MacDonagh is married twice, to Maura Smyth and, following her death after she drowns in a bath whilst having an epileptic seizure, to her sister, Nuala Smyth. He has four children, Iseult and Breifne by Maura and Niall and Barbara by Nuala.

Donagh MacDonagh dies in Dublin on January 1, 1968 and is buried at Deans Grange Cemetery.


Leave a comment

Birth of Actor David Kelly

David Kelly, Irish actor who has regular roles in several film and television works from the 1950s onwards, is born in Dublin on July 11, 1929. One of the most recognisable voices and faces of Irish stage and screen, Kelly is known to Irish audiences for his role as Rashers Tierney in Strumpet City, to British audiences for his roles as Cousin Enda in Me Mammy and as the builder Mr. O’Reilly in Fawlty Towers, and to American audiences for his role as Grandpa Joe in the film Charlie and the Chocolate Factory. Another notable role is as Michael O’Sullivan in Waking Ned.

Kelly is educated at Dublin’s Synge Street CBS Christian Brothers school. He begins acting at the age of eight at the city’s Gaiety Theatre, and trains at The Abbey School of Acting. As a backup career, he additionally trains as a draughtsman and calligrapher, and also learns watercolor painting. He appears onstage in the original production of Brendan Behan‘s The Quare Fellow, and gains his first major career attention in Samuel Beckett‘s Krapp’s Last Tape at the Dublin’s Abbey Theatre in 1959. By then he has made his screen debut in a small part in director John Pomeroy’s 1958 film noir Dublin Nightmare.

He becomes a familiar face on British television beginning in the 1960s with the BBC comedy Me Mammy, opposite Milo O’Shea and Anna Manahan. He goes on to often-memorable guest roles on such series as Oh Father!, Never Mind the Quality, Feel the Width, and On the Buses, and particularly during the 1970s with a long-running role as the one-armed dishwasher Albert Riddle in the Man About the House spin-off Robin’s Nest. He also has a regular long running role alongside Bruce Forsyth in both series of the comedy Slingers Day from 1986 to 1987.

He gains some of his greatest recognition in 1975, playing inept builder Mr. O’Reilly on the second episode of Fawlty Towers. He is in the voice cast of The Light Princess, a partly animated, hour-long family fantasy that airs on the BBC in 1978.

In Ireland, he may be most famous for his portrayal of the character “Rashers” Tierney in the 1980 RTÉ miniseries Strumpet City, which stars Peter O’Toole, Cyril Cusack and Peter Ustinov. He goes on to have starring roles in television shows such as Emmerdale Farm in the 1980s and Glenroe in the 1990s, as well as playing the grandfather in Mike Newell‘s film Into the West (1992).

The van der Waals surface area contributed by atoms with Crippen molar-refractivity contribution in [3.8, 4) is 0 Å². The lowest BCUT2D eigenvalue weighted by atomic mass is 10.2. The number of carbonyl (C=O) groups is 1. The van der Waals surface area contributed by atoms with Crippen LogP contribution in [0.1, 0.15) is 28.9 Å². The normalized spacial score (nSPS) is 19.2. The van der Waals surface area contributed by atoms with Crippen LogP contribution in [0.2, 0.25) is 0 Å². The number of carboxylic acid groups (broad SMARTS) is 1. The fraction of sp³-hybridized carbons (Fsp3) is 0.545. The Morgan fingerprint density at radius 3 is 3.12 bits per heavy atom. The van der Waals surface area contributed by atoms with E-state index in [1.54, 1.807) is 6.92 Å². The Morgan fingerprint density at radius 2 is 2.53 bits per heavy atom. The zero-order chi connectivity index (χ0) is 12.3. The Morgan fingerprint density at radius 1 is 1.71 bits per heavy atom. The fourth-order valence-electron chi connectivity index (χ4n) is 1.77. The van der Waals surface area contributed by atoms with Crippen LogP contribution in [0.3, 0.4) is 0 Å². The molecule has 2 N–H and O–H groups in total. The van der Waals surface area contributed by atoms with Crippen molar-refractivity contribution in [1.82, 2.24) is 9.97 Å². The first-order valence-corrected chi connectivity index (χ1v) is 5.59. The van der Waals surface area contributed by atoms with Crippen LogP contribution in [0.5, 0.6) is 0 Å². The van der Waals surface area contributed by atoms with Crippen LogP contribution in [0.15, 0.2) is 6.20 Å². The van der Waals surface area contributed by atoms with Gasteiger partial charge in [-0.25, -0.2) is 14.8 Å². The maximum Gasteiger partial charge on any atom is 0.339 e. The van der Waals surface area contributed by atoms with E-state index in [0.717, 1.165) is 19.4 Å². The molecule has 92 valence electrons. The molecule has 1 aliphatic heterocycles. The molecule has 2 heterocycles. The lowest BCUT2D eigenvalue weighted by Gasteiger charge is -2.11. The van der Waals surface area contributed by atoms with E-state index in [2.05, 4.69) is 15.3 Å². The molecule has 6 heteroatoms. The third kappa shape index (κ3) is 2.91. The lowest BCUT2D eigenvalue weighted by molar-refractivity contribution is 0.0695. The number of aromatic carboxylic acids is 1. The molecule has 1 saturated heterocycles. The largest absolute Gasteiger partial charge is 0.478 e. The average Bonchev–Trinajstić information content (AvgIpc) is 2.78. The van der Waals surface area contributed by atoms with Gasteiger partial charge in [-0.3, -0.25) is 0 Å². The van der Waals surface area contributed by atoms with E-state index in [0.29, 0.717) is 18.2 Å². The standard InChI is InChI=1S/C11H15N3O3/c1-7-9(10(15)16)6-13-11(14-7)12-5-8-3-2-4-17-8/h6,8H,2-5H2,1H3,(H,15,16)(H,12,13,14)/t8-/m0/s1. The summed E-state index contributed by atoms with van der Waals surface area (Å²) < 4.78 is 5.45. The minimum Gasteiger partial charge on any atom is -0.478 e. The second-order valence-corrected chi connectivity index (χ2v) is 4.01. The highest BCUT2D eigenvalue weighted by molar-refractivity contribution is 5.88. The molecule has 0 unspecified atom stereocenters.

Following his appearance as Michael O’Sullivan in the 1998 film Waking Ned, Kelly plays roles in such films as Tim Burton‘s Charlie and the Chocolate Factory, in which he plays Grandpa Joe and Agent Cody Banks 2: Destination London. He plays title character Frank Kovak in the mystery film The Kovak Box, in a rare villainous role. Stardust, released in 2007, is his final film. He also does extensive radio work, including a guest appearance on the BBC Radio 4 series Baldi.

Kelly wins a 1991 Helen Hayes Award for Outstanding Supporting Performer, Non-Resident Production, for a Kennedy Center revival of The Playboy of the Western World. As well, he earns a Screen Actors Guild Award nomination for the 1998 film Waking Ned. In 2005, he wins the Irish Film & Television Academy‘s Lifetime Achievement Award, in addition to earning a nomination for Best Supporting Actor for the film Charlie and the Chocolate Factory.

David Kelly dies after a short illness on February 12, 2012 at age of 82. The Irish Times refers to him as the “grand old man of Irish acting.” A Catholic funeral mass takes place on February 16, 2012 at the Church of the Miraculous Medal, in his hometown of Dublin. He is cremated at Mount Jerome Cemetery and Crematorium.